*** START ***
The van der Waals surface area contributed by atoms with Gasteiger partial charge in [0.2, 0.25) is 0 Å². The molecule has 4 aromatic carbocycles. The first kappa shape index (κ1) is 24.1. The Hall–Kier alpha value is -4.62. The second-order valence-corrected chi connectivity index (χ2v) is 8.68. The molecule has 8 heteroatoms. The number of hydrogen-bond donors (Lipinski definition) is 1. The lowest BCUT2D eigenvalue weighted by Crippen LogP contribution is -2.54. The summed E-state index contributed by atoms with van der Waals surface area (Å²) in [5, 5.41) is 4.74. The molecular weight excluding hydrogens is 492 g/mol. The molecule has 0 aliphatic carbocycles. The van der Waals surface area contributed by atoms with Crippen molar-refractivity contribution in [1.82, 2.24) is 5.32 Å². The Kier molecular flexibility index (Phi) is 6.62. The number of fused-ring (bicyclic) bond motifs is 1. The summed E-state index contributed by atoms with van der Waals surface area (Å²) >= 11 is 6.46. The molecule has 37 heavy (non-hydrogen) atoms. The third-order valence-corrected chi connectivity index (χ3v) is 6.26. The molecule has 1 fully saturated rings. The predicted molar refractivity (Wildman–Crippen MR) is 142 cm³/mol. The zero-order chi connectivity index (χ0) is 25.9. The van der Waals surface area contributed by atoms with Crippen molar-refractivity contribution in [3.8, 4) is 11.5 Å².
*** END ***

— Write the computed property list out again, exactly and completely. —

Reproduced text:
The van der Waals surface area contributed by atoms with Gasteiger partial charge in [0.2, 0.25) is 0 Å². The molecule has 4 aromatic carbocycles. The first kappa shape index (κ1) is 24.1. The Hall–Kier alpha value is -4.62. The second-order valence-corrected chi connectivity index (χ2v) is 8.68. The molecule has 8 heteroatoms. The number of hydrogen-bond donors (Lipinski definition) is 1. The lowest BCUT2D eigenvalue weighted by Crippen LogP contribution is -2.54. The summed E-state index contributed by atoms with van der Waals surface area (Å²) in [5, 5.41) is 4.74. The molecular weight excluding hydrogens is 492 g/mol. The molecule has 0 aliphatic carbocycles. The van der Waals surface area contributed by atoms with Crippen molar-refractivity contribution in [1.82, 2.24) is 5.32 Å². The Kier molecular flexibility index (Phi) is 6.62. The number of fused-ring (bicyclic) bond motifs is 1. The summed E-state index contributed by atoms with van der Waals surface area (Å²) >= 11 is 6.46. The molecule has 37 heavy (non-hydrogen) atoms. The third-order valence-corrected chi connectivity index (χ3v) is 6.26. The molecule has 1 fully saturated rings. The predicted molar refractivity (Wildman–Crippen MR) is 142 cm³/mol. The zero-order chi connectivity index (χ0) is 25.9. The van der Waals surface area contributed by atoms with Crippen molar-refractivity contribution in [3.8, 4) is 11.5 Å².